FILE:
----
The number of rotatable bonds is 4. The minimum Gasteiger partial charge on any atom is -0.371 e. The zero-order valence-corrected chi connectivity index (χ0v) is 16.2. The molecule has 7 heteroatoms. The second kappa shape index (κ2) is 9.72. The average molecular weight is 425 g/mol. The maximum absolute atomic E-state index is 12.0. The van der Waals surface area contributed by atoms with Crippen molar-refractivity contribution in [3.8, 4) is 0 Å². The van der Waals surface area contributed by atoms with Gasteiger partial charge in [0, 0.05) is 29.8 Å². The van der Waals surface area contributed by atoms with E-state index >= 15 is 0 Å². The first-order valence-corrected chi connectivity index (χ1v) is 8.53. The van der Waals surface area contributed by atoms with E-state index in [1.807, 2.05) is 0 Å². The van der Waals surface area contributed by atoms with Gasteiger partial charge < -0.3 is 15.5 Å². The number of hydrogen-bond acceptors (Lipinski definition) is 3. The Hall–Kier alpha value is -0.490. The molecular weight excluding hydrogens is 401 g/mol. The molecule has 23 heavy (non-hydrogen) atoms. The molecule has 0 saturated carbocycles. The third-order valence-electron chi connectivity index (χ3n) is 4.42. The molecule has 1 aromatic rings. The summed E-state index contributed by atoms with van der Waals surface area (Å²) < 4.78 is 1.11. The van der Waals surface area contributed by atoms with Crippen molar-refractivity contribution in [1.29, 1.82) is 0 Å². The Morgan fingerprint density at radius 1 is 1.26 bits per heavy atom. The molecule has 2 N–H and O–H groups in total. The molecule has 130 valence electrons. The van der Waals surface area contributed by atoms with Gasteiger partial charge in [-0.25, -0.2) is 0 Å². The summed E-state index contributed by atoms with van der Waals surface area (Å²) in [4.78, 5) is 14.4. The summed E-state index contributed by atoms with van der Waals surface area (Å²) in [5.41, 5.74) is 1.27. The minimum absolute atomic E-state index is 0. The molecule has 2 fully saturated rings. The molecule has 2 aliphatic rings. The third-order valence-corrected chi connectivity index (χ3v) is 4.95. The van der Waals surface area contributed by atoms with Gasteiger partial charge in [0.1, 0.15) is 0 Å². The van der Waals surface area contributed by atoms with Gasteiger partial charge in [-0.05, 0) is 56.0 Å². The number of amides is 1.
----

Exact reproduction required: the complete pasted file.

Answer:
The number of rotatable bonds is 4. The minimum Gasteiger partial charge on any atom is -0.371 e. The zero-order valence-corrected chi connectivity index (χ0v) is 16.2. The molecule has 7 heteroatoms. The second kappa shape index (κ2) is 9.72. The average molecular weight is 425 g/mol. The maximum absolute atomic E-state index is 12.0. The van der Waals surface area contributed by atoms with Crippen molar-refractivity contribution in [3.8, 4) is 0 Å². The van der Waals surface area contributed by atoms with Gasteiger partial charge in [0, 0.05) is 29.8 Å². The van der Waals surface area contributed by atoms with E-state index >= 15 is 0 Å². The first-order valence-corrected chi connectivity index (χ1v) is 8.53. The van der Waals surface area contributed by atoms with E-state index in [1.807, 2.05) is 0 Å². The van der Waals surface area contributed by atoms with Gasteiger partial charge < -0.3 is 15.5 Å². The number of hydrogen-bond acceptors (Lipinski definition) is 3. The Hall–Kier alpha value is -0.490. The molecular weight excluding hydrogens is 401 g/mol. The molecule has 23 heavy (non-hydrogen) atoms. The molecule has 0 saturated carbocycles. The third-order valence-electron chi connectivity index (χ3n) is 4.42. The molecule has 1 aromatic rings. The summed E-state index contributed by atoms with van der Waals surface area (Å²) < 4.78 is 1.11. The van der Waals surface area contributed by atoms with Crippen molar-refractivity contribution in [1.29, 1.82) is 0 Å². The Morgan fingerprint density at radius 1 is 1.26 bits per heavy atom. The molecule has 2 N–H and O–H groups in total. The molecule has 130 valence electrons. The van der Waals surface area contributed by atoms with Gasteiger partial charge in [-0.25, -0.2) is 0 Å². The summed E-state index contributed by atoms with van der Waals surface area (Å²) in [4.78, 5) is 14.4. The summed E-state index contributed by atoms with van der Waals surface area (Å²) in [5.41, 5.74) is 1.27. The minimum absolute atomic E-state index is 0. The molecule has 2 fully saturated rings. The molecule has 2 aliphatic rings. The third-order valence-corrected chi connectivity index (χ3v) is 4.95. The van der Waals surface area contributed by atoms with Gasteiger partial charge in [0.1, 0.15) is 0 Å². The van der Waals surface area contributed by atoms with Gasteiger partial charge in [-0.05, 0) is 56.0 Å². The number of amides is 1.